His follow-up album, Terraform, was dark and (compared to his previous work) almost alternative. As Release described the record, it included a song relating the bitter post-death ruminations of a paranoid drowned man; a funny anti-love song; and a lengthy, catchy, metaphorical, almost epic pop piece about the destruction of the Earth and humankind's uncertain attempts to survive. According to Release, Terraform received some airplay on a Manhattan progressive rock radio station, where VanWarmer lived at the time; and it sold moderately in Japan and Australia; but in the United States it sank. Bits of it turned up elsewhere (most notably on Laura Branigan's debut album), but VanWarmer would later publicly rue his decision to turn away from dreamy ballads. He made two more records at Bearsville – Beat of Love, and Things That You Dream. Beat of Love included the single, "Suzi Found a Weapon", a tribute to a Bearsville public relations rep whom VanWarmer would later woo and marry, and which went to No. 1 in Alaska, and gained a certain amount of post mortem acclaim (for example, a rave by James A. Gardner in his "Allmusic"). But Grossman died soon thereafter, and VanWarmer's future was in doubt.

According to Release, in the mid 1980s, Suzie VanWarmer mailed a song called ""I Guess It Never Hurts to Hurt Sometimes" from Beat of Love to a friend at MCA, who sent it to Ron Chancey, the producer of the Oak Ridge Boys. His wife loved it, and she asked the Oaks to record it just for her. They did, and liked it enough to put it on their next album. Eventually it came out as a single, and hit number one on the country charts. Charley Pride recorded a song of his, so did Michael Johnson. Moving to Nashville, VanWarmer saw a recording of his song, "I'm in a Hurry (And Don't Know Why)", also hit number one on the country charts by the group Alabama.

VanWarmer continued to write music for others and for his own recordings, which continued to be artistically successful but commercially unsuccessful. He also helped other younger artists with their own songwriting efforts.

His final album was released posthumously only in Japan and was a tribute to Stephen Foster. According to the CD's liner notes, VanWarmer played all the instruments. The notes also indicate that he completed work on the record a few days after learning of his illness, and died one day prior to the anniversary of Foster's death, of leukemia, aged 48.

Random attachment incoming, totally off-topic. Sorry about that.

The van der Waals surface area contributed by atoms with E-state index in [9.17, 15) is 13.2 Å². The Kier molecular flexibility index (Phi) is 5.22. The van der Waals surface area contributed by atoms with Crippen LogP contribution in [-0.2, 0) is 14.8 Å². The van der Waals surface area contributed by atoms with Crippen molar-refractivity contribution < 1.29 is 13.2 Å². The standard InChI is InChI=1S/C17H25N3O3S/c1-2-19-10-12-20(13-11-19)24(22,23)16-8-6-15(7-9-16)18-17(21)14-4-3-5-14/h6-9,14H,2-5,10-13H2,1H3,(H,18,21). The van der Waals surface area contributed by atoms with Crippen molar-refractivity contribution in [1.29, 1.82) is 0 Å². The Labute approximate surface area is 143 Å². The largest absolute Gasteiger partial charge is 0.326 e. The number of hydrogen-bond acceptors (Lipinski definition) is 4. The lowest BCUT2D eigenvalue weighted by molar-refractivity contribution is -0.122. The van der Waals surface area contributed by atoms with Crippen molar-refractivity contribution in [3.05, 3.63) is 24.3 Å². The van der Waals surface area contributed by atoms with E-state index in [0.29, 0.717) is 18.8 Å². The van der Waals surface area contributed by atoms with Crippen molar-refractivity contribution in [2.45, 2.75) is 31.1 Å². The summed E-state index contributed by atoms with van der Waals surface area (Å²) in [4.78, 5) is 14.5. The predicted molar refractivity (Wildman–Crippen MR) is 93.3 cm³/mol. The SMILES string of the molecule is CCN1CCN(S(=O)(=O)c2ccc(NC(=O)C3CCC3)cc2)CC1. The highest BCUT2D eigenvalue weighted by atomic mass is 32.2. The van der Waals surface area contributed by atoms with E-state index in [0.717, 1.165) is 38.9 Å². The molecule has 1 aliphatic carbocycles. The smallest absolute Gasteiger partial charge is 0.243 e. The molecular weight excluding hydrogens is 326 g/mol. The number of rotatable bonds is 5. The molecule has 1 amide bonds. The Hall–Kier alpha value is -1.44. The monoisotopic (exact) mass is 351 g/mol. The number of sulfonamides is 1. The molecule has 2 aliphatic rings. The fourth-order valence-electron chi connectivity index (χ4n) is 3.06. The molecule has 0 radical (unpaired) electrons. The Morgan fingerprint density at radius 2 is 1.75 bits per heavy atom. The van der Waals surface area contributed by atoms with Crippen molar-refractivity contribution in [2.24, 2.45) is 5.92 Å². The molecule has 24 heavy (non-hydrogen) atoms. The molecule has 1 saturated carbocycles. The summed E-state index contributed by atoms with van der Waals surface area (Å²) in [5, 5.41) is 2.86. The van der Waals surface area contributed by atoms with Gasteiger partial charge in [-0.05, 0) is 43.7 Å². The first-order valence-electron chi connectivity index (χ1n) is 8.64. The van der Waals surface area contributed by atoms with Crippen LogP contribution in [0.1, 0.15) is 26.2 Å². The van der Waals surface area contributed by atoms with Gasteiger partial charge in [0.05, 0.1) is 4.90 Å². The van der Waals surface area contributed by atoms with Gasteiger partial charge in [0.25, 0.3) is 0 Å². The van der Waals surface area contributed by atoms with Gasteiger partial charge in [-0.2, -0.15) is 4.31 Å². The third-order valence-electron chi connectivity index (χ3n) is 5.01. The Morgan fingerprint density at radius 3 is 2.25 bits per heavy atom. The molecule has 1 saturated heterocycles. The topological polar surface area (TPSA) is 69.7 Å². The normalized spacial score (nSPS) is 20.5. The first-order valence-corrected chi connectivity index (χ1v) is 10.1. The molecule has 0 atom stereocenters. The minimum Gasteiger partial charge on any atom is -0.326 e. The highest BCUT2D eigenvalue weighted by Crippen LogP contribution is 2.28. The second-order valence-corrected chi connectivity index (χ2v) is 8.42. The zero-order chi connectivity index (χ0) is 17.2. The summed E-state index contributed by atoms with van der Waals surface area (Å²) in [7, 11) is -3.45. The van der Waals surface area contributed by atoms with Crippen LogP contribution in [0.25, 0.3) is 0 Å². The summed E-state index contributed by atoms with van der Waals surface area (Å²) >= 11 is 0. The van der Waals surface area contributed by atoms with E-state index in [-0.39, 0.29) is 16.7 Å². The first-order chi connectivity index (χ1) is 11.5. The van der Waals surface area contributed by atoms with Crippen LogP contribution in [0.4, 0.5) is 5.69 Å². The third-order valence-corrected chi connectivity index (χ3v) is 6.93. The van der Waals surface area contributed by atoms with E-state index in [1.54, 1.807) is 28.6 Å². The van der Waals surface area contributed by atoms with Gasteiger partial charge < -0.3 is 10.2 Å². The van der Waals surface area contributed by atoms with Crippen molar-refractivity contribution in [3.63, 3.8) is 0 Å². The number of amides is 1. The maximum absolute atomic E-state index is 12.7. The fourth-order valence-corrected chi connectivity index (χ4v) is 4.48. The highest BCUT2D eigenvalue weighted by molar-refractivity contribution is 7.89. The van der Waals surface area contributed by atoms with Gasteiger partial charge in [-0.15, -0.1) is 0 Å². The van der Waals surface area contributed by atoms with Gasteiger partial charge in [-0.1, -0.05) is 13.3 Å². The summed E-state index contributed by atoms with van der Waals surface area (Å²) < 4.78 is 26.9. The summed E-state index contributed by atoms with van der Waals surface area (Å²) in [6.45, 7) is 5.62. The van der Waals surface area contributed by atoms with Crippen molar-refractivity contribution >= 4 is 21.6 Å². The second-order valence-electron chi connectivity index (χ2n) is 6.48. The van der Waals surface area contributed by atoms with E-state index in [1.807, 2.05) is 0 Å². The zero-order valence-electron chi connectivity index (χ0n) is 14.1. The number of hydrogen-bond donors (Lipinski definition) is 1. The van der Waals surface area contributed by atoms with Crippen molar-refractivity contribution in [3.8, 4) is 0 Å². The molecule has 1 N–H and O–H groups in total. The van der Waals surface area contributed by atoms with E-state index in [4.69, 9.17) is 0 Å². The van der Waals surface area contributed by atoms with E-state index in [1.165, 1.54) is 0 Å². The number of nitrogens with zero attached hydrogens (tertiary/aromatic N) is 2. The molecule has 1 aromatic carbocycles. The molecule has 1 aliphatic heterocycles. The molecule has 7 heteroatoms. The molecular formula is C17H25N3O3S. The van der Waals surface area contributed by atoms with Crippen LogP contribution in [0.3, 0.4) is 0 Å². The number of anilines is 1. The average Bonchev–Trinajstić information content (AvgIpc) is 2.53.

In line with one of his greatest loves, some of his cremated remains were sent into space in 2007, and then again in 2012 aboard the first successful private space flight to the International Space Station, the SpaceX Falcon 9 rocket.[5]


  • Warmer – 1979
  • Terraform – 1980
  • Beat of Love – 1981
  • The Things That You Dream – 1983
  • I Am – 1988
  • Every Now and Then – 1990
  • The Third Child – 1994
  • The Vital Spark – 1994 (Alternate title: I Will Whisper Your Name)
  • Sun, Moon and Stars – 1996
  • Sings Stephen Foster – 2005
  • Songwriter – 2006


Year Single Chart Positions
1979 "Gotta Get Out of Here"
"Just When I Needed You Most" 4 71 1 32 5 8
1980 "Call Me"
"Whatever You Decide" 77
"Hanging on to Heaven"
1981 "Doesn't Matter Anymore"
"All We Have Is Tonight"
"Suzi Found a Weapon" 55
1988 "I Will Hold You" 53
"Where the Rocky Mountains Touch the Morning Sun" 72


  1. ^ UK Singles Chart info from chartstats.com
  2. ^ Whitburn, Joel (2004). The Billboard Book of Top 40 Hits, 8th Edition (Billboard Publications), page 657.
  3. ^ Hyatt, Wesley (1999). The Billboard Book of No. 1 Adult Contemporary Hits (Billboard Publications), pages 228–9.
  4. ^ Drachman, Steven. "Randy VanWarmer's Life After the Song". Release. Retrieved 2-5-12.  Check date values in: |accessdate= (help)
  5. ^ cnn.com on May 24, 2012 – http://www.cnn.com/2012/05/24/showbiz/spacex-scottys-ashes/index.html?hpt=hp_t2